Saturday, November 13, 2010

More on Lincoln's homosexuality

From Is That a Stovepipe Hat or Are You Just Happy to See Me?
Some Republicans have been distressed in recent years to hear that the icon of their party, Abraham Lincoln, may have been playing for the other team. It had been whispered for years that Lincoln was gay, and there is no doubt that some of his behavior would point that way today — most notably, for four years he shared a bed with his friend Joshua Speed. The intense relationship began in 1837, when a 28-year-old Lincoln — then a tall, calloused-hand frontiersman with mournful eyes — turned up at Speed’s general store in Springfield, Illinois, hoping to make it as a lawyer. Lincoln couldn’t afford the bed on sale, so Speed immediately offered to share his own mattress upstairs. From that day on, the pair became passionate and all-but-inseparable friends. When Speed finally did move out of the mattress to be married, Lincoln was shattered, sinking into such a black depression that friends removed all sharp objects from his room. For years afterward, he wrote Joshua long and tender letters signed wistfully “Yours forever.” As one biographer put it in 1926, the friendship had “streaks of lavender, and spots as soft as May violets.” At the same time, biographers had long noticed that Lincoln as a young man seemed indifferent to women: Although he eventually fathered four children, his marriage to Mary Todd Lincoln was a tortured, almost masochistic affair.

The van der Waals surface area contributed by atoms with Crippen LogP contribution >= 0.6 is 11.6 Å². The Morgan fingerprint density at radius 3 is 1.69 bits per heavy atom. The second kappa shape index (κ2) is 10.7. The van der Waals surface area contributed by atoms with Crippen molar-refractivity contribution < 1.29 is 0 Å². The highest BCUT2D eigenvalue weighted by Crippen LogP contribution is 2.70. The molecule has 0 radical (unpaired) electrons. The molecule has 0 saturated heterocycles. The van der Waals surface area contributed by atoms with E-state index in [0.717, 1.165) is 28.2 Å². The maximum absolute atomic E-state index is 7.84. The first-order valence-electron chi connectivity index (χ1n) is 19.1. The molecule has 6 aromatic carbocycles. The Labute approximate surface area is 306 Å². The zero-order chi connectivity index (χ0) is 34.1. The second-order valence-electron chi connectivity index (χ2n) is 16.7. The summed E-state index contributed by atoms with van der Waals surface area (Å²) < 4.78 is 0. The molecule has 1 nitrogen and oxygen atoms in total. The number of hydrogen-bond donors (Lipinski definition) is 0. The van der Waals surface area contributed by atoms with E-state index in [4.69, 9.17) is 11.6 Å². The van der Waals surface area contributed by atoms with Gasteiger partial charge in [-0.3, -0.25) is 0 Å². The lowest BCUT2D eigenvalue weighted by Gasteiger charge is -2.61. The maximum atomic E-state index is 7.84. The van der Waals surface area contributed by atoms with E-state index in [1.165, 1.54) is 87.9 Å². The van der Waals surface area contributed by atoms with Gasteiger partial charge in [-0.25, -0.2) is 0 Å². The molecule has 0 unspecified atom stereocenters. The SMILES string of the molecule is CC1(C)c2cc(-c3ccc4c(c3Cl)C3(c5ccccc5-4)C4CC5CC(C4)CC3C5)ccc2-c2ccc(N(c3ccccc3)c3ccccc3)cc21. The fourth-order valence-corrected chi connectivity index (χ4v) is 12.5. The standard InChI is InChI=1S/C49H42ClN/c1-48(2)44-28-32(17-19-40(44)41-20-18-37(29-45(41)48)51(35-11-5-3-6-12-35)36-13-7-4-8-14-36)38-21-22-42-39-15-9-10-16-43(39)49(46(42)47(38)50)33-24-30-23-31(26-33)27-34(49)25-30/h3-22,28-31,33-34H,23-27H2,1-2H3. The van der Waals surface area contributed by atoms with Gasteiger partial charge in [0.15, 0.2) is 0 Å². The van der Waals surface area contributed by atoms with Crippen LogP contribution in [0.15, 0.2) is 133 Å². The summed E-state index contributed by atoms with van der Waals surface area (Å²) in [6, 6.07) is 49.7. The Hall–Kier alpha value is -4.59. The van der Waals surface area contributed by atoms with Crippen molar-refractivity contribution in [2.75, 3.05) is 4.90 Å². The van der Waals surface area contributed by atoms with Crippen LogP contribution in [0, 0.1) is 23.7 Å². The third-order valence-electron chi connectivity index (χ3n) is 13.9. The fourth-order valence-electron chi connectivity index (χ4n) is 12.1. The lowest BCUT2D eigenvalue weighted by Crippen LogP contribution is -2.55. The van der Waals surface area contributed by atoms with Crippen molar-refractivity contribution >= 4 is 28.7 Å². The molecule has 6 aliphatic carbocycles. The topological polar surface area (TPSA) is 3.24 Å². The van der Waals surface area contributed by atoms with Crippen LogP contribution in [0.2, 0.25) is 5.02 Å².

Then, in 2005, The Intimate World of Abraham Lincoln by gay activist and former Kinsey researcher C.A. Tripp brought the whispers into the open by revealing a broader pattern of male bonding. Before Josh Speed, Lincoln had another close bedmate in New Salem: his 18-year-old cousin Billy Greene, who drooled over Abe’s muscular physique, writing, “His thighs were as perfect as a human being Could be.” Later, as president, Lincoln developed a crush on Elmer Ellsworth, a debonair assistant to his election campaign, and arranged a high military position for him. When Ellsworth was killed by a sharpshooter while removing a Confederate flag from a hotel in Alexandria, Virginia, the disconsolate Lincoln began spending his nights with a studly young bodyguard at the presidential retreat outside Washington, D.C. Thirty years later, the regiment’s official historian proudly recalled that this new favorite, the young Captain David Derickson, “advanced so far in the president's confidence and esteem that in Mrs. Lincoln's absence he frequently spent the night at his cottage, sleeping in the same bed with him, and — it is said — making use of his Excellency’s night shirt!'' The pressures of hiding his homosexual urges, Tripp argues, help to explain Lincoln’s recurring depressions.